Repotting Closeups 2023
A few photos with captions of our repotting adventures in 2023…
A partial soil replacement of a hemlock, with the beginning of a muck wall to hold the soil in. The wall was up to the top when finished. It’s easier to repot large clumps and forests on slabs while leaving them on the slab and just partially reworking the root mass. With this tree the front and the back received this treatment. The muck is the muck I’ve used since about 2015, 1 : 1 : 1 sphagnum moss, akadama fines, and cooked corn starch. It stiffens after application and the roots love it. Also water penetrates it better than traditional keto. This isn’t my recipe, I think someone in Hawaii came up with it.
A Shore Pine gets repotted. This old fella was collected on Vancouver Island by the great Peter Wilson. This was a Seasonal class. The purple duct tape on the floor was from a photography session, not an archeology site next to an ancient river (the crack in the concrete).
Japanese Maple being repotted. This tree has been in 50% akadama, 50% pumice for the last 15 years or so. This is the maple I’ve featured a few times on the blog with the secondary trunk created from an air-layered branch up above.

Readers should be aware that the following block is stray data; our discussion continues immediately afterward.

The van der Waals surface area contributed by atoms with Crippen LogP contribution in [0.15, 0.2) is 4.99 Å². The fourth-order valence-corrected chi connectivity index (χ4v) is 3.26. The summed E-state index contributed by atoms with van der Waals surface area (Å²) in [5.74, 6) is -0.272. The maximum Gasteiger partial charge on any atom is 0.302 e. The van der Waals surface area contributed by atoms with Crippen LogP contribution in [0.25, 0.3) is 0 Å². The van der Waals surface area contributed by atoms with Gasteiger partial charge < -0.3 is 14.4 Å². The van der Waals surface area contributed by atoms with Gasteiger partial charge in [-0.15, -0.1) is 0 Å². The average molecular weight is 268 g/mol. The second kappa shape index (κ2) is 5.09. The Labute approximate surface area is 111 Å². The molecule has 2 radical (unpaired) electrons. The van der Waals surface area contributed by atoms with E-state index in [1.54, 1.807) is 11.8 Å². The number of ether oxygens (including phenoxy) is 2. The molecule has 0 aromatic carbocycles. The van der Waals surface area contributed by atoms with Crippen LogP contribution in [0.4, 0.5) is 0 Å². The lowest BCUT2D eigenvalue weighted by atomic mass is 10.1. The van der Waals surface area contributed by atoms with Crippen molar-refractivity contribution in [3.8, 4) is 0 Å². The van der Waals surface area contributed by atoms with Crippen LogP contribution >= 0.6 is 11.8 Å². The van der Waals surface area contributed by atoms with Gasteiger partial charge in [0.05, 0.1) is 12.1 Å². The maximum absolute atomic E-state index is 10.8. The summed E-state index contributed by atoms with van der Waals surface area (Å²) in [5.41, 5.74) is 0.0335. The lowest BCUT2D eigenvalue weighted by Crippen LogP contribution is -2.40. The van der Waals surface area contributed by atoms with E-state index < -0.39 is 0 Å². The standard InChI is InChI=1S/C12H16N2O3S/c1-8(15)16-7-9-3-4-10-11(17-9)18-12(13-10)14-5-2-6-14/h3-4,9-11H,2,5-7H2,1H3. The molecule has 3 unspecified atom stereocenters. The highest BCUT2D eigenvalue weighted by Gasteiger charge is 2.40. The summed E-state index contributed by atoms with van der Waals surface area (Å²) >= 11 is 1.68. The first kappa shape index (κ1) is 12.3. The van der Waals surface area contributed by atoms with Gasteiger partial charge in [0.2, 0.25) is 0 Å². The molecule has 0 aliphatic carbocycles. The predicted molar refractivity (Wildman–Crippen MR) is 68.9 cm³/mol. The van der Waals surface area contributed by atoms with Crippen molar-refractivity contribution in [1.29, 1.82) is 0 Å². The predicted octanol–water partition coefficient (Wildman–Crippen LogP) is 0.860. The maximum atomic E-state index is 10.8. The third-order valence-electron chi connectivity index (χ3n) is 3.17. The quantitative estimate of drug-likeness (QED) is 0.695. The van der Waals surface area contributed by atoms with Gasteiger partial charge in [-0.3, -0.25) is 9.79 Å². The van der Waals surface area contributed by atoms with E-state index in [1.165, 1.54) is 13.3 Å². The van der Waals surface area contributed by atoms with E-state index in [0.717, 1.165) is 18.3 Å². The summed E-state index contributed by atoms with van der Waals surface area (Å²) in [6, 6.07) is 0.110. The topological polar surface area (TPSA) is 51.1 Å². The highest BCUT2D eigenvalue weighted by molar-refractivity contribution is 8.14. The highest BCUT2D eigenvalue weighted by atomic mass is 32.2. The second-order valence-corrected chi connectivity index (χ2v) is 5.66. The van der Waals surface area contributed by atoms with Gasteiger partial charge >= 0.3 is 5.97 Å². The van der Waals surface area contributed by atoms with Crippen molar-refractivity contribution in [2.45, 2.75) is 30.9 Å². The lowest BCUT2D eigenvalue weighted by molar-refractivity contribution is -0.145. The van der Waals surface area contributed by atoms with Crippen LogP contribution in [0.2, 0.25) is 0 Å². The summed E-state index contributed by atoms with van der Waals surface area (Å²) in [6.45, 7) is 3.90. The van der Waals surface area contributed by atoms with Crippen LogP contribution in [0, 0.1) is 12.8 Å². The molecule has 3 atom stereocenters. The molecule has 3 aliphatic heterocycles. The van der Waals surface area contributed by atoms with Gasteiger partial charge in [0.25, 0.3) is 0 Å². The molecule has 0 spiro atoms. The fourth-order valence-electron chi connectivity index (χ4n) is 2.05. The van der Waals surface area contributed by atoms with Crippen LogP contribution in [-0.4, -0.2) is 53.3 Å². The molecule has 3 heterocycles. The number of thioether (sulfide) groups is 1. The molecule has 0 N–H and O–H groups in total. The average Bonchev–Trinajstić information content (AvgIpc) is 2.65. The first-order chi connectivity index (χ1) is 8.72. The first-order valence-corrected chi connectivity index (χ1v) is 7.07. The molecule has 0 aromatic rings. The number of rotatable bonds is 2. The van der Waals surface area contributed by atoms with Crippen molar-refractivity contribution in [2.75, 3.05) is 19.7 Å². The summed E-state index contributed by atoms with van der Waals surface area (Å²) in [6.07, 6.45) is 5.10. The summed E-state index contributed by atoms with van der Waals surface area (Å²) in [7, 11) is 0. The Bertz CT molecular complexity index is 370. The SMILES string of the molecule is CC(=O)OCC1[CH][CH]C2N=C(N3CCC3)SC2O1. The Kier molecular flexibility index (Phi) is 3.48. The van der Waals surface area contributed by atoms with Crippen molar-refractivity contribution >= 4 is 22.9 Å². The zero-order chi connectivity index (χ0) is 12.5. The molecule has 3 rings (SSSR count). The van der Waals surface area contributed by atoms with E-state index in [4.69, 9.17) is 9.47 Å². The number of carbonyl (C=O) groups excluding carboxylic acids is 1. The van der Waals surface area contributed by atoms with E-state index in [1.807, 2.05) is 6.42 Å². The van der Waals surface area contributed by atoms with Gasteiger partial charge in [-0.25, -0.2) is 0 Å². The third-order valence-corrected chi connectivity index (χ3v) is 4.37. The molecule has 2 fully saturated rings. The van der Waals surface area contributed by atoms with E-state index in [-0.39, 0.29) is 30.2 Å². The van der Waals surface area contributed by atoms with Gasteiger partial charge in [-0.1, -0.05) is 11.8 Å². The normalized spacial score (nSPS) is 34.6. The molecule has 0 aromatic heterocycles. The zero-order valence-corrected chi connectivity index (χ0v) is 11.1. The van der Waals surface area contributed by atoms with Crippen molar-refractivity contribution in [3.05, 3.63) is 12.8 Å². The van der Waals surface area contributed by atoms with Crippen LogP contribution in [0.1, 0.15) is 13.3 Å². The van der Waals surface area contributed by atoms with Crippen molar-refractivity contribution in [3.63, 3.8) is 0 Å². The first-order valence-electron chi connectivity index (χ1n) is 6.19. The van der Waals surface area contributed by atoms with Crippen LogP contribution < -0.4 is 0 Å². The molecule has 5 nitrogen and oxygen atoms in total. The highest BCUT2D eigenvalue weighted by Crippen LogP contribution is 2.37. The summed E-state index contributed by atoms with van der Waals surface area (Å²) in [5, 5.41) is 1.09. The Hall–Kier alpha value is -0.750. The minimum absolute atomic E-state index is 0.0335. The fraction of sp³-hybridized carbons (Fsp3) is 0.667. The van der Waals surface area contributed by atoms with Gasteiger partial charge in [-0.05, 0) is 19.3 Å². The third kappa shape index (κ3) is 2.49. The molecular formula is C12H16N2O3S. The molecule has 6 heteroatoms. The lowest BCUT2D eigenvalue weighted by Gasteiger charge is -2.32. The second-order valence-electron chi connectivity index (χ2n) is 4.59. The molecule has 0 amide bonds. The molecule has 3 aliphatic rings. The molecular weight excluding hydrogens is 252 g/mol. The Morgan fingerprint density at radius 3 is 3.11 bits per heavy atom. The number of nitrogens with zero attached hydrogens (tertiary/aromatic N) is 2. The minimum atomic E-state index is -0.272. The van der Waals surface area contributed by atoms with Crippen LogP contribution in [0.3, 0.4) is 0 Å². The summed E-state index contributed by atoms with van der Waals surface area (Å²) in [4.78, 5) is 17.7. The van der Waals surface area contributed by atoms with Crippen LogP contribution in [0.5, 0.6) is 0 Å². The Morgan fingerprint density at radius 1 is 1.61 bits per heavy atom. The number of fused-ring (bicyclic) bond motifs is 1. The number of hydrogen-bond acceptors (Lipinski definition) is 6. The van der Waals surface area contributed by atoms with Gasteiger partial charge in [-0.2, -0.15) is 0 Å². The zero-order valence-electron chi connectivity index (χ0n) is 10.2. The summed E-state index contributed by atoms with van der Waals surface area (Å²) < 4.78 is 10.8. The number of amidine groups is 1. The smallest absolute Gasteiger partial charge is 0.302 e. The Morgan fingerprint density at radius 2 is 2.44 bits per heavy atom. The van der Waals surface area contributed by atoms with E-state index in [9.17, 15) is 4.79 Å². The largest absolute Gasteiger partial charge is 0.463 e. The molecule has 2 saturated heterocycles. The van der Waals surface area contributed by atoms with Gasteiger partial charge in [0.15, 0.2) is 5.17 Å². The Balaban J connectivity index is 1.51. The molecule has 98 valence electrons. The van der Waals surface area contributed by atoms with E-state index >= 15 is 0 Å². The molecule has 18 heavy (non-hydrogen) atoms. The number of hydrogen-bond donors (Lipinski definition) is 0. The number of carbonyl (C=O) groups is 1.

Grafting roots on a Stewartia. Much of the fine root growth there is from the scions. We cut the tops off the scions last growing season. After some investigation we found all 8 grafts had taken. These were approach grafts. A channel was dug into the bare area on the base of the tree, then a 2-year old sapling was pinned into it. After 2 years they’d fused well.
Old imported Japanese Hornbeam forest from Iseli nursery. This one had a lot of organic fertilizer over the years and we’re still removing the dark, fine soil that creates. Although I love organic cakes and use them when I can, we have animal / bird issues in my garden and I now use Osmocote for the most part—which makes for cleaner repotting. I’m not fully in love with it (rolls off mounds, must be counter-sunk) but there’s no top muck to remove, trees are strong, and flowering plants do well. Anyhow lovely old forest planting, whoever put this together had a fine eye. Tricky Hornbeam to grow in a pot, though, the Japanese. Korean is much stronger.